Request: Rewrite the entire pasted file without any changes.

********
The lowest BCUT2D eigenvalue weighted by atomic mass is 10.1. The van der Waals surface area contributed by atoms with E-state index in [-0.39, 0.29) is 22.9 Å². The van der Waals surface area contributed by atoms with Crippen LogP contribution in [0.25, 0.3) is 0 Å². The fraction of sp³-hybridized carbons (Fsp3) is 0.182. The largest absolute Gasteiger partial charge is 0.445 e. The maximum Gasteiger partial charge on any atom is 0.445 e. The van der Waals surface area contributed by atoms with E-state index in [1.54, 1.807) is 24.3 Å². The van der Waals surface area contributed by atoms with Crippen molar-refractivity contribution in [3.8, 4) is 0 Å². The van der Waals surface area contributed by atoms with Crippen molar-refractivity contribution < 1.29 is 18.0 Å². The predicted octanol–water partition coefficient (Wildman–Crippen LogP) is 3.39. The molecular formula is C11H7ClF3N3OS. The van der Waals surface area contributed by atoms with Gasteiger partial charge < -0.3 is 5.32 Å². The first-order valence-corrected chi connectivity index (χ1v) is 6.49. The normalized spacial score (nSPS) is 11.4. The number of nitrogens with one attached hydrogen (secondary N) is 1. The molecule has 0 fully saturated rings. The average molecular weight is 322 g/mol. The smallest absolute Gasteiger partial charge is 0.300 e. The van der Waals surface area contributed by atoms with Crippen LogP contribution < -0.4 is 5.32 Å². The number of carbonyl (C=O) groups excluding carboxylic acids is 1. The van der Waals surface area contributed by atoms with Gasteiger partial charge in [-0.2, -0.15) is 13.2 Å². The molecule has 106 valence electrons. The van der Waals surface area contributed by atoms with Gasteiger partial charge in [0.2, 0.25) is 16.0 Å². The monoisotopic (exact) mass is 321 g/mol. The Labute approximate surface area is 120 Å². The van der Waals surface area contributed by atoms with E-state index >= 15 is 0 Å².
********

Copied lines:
The lowest BCUT2D eigenvalue weighted by atomic mass is 10.1. The van der Waals surface area contributed by atoms with E-state index in [-0.39, 0.29) is 22.9 Å². The van der Waals surface area contributed by atoms with Crippen LogP contribution in [0.25, 0.3) is 0 Å². The fraction of sp³-hybridized carbons (Fsp3) is 0.182. The largest absolute Gasteiger partial charge is 0.445 e. The maximum Gasteiger partial charge on any atom is 0.445 e. The van der Waals surface area contributed by atoms with E-state index in [1.54, 1.807) is 24.3 Å². The van der Waals surface area contributed by atoms with Crippen molar-refractivity contribution in [3.8, 4) is 0 Å². The van der Waals surface area contributed by atoms with Crippen molar-refractivity contribution < 1.29 is 18.0 Å². The predicted octanol–water partition coefficient (Wildman–Crippen LogP) is 3.39. The molecular formula is C11H7ClF3N3OS. The van der Waals surface area contributed by atoms with Gasteiger partial charge < -0.3 is 5.32 Å². The first-order valence-corrected chi connectivity index (χ1v) is 6.49. The normalized spacial score (nSPS) is 11.4. The number of nitrogens with one attached hydrogen (secondary N) is 1. The molecule has 0 fully saturated rings. The average molecular weight is 322 g/mol. The smallest absolute Gasteiger partial charge is 0.300 e. The van der Waals surface area contributed by atoms with Crippen LogP contribution < -0.4 is 5.32 Å². The number of carbonyl (C=O) groups excluding carboxylic acids is 1. The van der Waals surface area contributed by atoms with Gasteiger partial charge in [-0.2, -0.15) is 13.2 Å². The molecule has 106 valence electrons. The van der Waals surface area contributed by atoms with Gasteiger partial charge in [0.2, 0.25) is 16.0 Å². The monoisotopic (exact) mass is 321 g/mol. The Labute approximate surface area is 120 Å². The van der Waals surface area contributed by atoms with E-state index >= 15 is 0 Å².